In a lot of ways, this concept that underpins Atelier Sophie 2: The Alchemist of the Mysterious Dream is pretty standard JRPG fare. Sophie’s own adventures along with the characters she encounters are all tropes that have been played out before. However, what makes the game shine isn’t the uniqueness of its story, but the sincerity in its writing. Its character moments may sometimes be hit or miss, especially for those who seem to be playing out their stereotypes, but the warm, relaxing pace of its story makes for some easy reading. The side quests you take serve to flesh out your companions, and characters you meet all have their own motivations and drive to them. The main quest serves to fill out the world, which itself feels like a fairy tale come to life, and the entire narrative is driven by its fantastical themes and whimsical moments. It’s almost like a carefully laid out fantasy, and while it’s not a perfect one to lose yourself in, it’s an experience that allows you to just chill and relax, basking in its wonderful art style and its addicting gameplay
In a nutshell, Atelier Sophie 2: The Alchemist of the Mysterious Dream is better than its older siblings. While its narrative might be playing safe, its gameplay has seen some much-needed improvements. The overworld and crafting parts, for instance, have seen improvements. Navigating the world map is easy, with plenty of fast travel points to use to get yourself from area to area at a moment’s notice. Sophie moves at a brisk pace to begin with, and the areas you explore might have their gimmicks, but they’re moderately sized so you won’t really be getting lost in them. You’ll be gathering lots of plants and materials, and these are brought to your Atelier, where you’ll use them to craft important items. You can even boost the crafted item’s quality through its own minigame, and the progression you take is always easy to follow due to the helpful recipe book to get you to find what item you need next.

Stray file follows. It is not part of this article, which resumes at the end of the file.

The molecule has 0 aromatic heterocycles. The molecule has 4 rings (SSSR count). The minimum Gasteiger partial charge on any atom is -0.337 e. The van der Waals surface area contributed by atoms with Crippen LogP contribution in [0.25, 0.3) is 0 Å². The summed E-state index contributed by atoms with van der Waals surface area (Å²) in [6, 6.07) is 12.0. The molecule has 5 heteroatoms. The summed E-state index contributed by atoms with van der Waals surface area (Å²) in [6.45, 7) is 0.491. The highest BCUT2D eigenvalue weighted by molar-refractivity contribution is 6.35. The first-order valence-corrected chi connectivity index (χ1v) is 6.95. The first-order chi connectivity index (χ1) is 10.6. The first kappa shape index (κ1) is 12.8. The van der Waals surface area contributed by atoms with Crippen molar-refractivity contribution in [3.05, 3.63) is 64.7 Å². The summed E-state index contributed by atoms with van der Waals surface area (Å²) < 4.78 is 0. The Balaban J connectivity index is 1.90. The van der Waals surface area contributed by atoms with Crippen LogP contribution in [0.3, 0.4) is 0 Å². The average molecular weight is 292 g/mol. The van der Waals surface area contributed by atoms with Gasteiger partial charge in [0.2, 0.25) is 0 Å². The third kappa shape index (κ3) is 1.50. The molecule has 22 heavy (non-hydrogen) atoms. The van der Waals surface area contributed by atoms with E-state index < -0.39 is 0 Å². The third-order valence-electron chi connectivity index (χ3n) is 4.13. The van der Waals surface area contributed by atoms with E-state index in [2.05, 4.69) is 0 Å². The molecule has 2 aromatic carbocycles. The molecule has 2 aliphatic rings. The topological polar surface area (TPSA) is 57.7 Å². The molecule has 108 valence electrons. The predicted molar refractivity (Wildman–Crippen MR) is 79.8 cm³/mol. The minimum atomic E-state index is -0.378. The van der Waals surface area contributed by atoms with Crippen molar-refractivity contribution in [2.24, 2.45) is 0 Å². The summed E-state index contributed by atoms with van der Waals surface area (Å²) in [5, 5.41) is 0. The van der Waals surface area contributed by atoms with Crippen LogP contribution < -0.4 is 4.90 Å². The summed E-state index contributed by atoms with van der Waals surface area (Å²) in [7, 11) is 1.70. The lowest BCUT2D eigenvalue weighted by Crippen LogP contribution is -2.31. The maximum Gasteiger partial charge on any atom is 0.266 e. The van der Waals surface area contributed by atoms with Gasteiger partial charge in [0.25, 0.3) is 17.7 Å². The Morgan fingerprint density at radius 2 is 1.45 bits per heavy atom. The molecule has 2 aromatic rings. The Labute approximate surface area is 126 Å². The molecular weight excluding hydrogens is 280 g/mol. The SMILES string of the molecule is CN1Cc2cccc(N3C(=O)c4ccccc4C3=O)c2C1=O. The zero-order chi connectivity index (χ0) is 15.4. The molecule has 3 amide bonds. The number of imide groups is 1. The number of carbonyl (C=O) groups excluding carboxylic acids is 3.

Bottom line, though, Atelier Sophie 2: The Alchemist of the Mysterious Dream’s combat system is where it really is at its best. The battles themselves are generally fast-paced, but the addition of front row and back row characters as well as the use of Technical Points make them flow even smoother. In combat, your front row characters perform your attacks, while your back row characters support them. Every move you make earns Technical Points that can be used to great effect, from shielding allies to even taking combined turns to further boost your damage. These are small changes, but ones that really help with the pacing once you understand them, allowing you to breeze through your opponents and even letting you be fairly liberal with your skill and item usage. It’s a great combat system to juggle, and one that manages to keep up with enemies later in the game, where you’ll be exploiting weaknesses and bringing better damage types to bear, and having to find a way to deal with shields and elemental handicaps. It’s a deep combat system that isn’t typically present in titles from the Atelier franchise, and one that really pairs up nicely with the game’s visuals.